The only logical conclusion can be that our self-worth cannot be based on our degree of self-determination. That is why self-determination cannot replace human dignity. Moreover it shows that human dignity and human reality exists in relation to others and is not autonomous. Bishop Desmond Tutu said it as follows: ,,my humanity is caught up and is inextricably bound up in yours for we can only be human together.” The idea that humans are autonomous beings is harming the notion of our shared human dignity. If autonomous independency becomes the measurement, we separate those who are more dependent from those who are less dependent and start to consider the latter as ‘better’. Few people will consciously really want to go in that direction.
However we can see how our economy and society is acting as if the degree of autonomy is determining our value. The economic and governing systems are sending the message that those who are ‘strong and independent’ are more valuable and should be listened to more than those who are dependent in some way. Those who are ‘strong and independent’ have often not only most economic power but also more influence on government and policies tend strongly to favor them. A magazine I read described the life-story of someone who had wrestled with her own and her families health all her life. She said: ,,our society is only fit for Young Urban Professionals with high incomes’’. This whole fixation on autonomy is pushing more and more people to the edge of society, certainly in western Europe. However, for example in The Netherlands, we can see the negative backlash against this already. The Dutch government fell over a scandal in which many people with low income and of non-western origin were unjustly pushed into poverty by the Tax authorities. They had no chance of fighting back as the whole system assumed a level of autonomy and self-determination and self-empowerment that they simply could not get access to. Those who could express themselves clearly and could afford a good lawyer got a settlement on the exact similar cases that others pushed in abject and unjust poverty. In this example we can see that once you take ‘autonomy’ as guiding principle, more and more people will ultimately be pushed aside. Those who have all the advantages (in health and background) get more and more preferential treatment and those who have not get pushed aside. It has an accumulative effect on both ends.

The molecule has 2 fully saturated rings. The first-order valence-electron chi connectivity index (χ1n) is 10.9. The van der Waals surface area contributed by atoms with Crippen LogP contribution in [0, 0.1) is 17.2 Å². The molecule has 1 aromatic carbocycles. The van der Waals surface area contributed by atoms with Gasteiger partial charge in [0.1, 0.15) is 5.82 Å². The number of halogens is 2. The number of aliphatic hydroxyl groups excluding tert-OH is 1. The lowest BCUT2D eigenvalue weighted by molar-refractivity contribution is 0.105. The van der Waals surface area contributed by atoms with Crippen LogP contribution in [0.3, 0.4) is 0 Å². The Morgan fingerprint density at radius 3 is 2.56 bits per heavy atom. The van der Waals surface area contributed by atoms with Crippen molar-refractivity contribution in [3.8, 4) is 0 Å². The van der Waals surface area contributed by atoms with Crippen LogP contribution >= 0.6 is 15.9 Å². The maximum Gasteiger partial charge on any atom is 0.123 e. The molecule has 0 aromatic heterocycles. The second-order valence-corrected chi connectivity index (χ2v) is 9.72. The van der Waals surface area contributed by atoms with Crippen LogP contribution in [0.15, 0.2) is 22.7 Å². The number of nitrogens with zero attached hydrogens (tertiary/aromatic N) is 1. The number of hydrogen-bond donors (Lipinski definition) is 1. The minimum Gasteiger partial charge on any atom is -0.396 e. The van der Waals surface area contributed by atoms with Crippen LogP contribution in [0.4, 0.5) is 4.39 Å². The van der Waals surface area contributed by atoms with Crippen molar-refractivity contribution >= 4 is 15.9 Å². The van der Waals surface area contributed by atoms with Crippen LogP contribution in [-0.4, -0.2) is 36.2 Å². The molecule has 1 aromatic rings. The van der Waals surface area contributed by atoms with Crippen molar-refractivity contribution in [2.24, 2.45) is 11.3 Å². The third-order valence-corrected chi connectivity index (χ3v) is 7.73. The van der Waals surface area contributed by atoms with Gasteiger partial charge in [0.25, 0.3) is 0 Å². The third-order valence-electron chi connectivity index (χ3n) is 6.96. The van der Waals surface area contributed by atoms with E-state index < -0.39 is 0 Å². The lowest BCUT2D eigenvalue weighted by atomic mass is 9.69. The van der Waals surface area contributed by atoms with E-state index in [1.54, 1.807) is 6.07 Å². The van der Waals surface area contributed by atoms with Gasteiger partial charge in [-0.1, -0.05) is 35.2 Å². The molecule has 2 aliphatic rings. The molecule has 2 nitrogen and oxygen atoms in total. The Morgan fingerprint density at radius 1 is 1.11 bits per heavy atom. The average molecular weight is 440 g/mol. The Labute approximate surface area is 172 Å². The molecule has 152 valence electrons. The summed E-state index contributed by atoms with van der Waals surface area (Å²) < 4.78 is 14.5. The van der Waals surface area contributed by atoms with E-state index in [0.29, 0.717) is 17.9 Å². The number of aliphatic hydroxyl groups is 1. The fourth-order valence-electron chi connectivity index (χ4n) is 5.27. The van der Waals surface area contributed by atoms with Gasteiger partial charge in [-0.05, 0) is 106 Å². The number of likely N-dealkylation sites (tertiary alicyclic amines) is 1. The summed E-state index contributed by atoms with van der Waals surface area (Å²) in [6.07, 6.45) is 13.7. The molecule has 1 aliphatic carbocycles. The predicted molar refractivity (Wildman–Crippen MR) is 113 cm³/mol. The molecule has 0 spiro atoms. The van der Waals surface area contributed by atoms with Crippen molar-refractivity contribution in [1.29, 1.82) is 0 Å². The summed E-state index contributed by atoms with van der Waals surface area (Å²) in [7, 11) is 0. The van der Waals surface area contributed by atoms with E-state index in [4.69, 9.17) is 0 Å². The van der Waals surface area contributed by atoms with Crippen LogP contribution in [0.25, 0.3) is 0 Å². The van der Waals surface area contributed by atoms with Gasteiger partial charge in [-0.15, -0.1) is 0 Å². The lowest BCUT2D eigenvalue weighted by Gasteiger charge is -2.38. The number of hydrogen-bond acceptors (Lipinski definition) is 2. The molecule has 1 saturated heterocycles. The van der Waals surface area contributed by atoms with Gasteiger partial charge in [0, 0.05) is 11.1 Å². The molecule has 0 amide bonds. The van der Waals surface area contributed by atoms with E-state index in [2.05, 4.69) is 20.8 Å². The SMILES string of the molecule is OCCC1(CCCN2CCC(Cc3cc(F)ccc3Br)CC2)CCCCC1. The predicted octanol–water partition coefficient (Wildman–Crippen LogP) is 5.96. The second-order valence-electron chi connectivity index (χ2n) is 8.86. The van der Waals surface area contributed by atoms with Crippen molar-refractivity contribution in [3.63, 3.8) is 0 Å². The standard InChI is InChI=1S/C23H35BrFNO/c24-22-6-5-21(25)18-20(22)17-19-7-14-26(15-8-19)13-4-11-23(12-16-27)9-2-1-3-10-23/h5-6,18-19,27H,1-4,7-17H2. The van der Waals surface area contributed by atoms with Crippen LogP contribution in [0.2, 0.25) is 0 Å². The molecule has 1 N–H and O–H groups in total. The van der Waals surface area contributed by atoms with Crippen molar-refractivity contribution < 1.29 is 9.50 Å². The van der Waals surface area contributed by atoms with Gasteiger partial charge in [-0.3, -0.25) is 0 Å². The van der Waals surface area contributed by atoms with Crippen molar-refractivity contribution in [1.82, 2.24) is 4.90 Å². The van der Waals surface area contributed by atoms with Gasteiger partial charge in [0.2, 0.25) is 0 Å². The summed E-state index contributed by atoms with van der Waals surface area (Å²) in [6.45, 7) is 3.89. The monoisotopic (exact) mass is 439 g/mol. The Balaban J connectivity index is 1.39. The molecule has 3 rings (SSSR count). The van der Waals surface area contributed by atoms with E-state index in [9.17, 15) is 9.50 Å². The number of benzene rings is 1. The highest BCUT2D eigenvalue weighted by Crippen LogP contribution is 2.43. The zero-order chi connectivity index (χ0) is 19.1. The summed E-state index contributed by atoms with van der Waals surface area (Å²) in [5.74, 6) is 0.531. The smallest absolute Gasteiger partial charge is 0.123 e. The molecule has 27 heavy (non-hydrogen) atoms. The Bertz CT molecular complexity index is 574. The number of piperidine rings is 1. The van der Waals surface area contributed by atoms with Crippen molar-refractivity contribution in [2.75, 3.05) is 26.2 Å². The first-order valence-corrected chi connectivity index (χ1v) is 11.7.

The only way to break that cycle is to turn back to human dignity and the right to life as expressed in the Charter of Fundamental Rights of the EU as foundational for all our rights and freedoms and our society and economy. Otherwise we create a huge inequality in our societies if the value of life depends on self-determination.
That is why we are against abortion and euthanasia as they are now being pushed through in many countries in Europe as well as being propagated in EP reports like the Matić report. Human Dignity and the connected right to life cannot simply be abolished at the beginning and end of life in favor of self-determination. That does not mean that there are no questions left open and all situations answered. But we should not approach the debate over these sensitive and personal issues as a clash between self-determination vs human dignity. Human dignity should be the common ground on which we try to answer these difficult questions together.
Human dignity expresses the intrinsic value of every human being in every stage of existence. In Christianity, this universal principle rests on the human being as created in the image and likeness of God. This defines the human being as a relational being. The Christian understanding of God is Trinitarian and therefore relational, so this is reflected in human existence. Human dignity is not fully realised as long as the value of committed relationships is not appreciated and cherished. This includes valuing relationships and striving for right and just relationships our society, international relations and the economy. That is why considering life and ethics is and remains essential for the future of Europe.
With sincere Christian greetings,
This is the fourth and final reflection on the ‘four streams’ of Sallux.
Johannes de Jong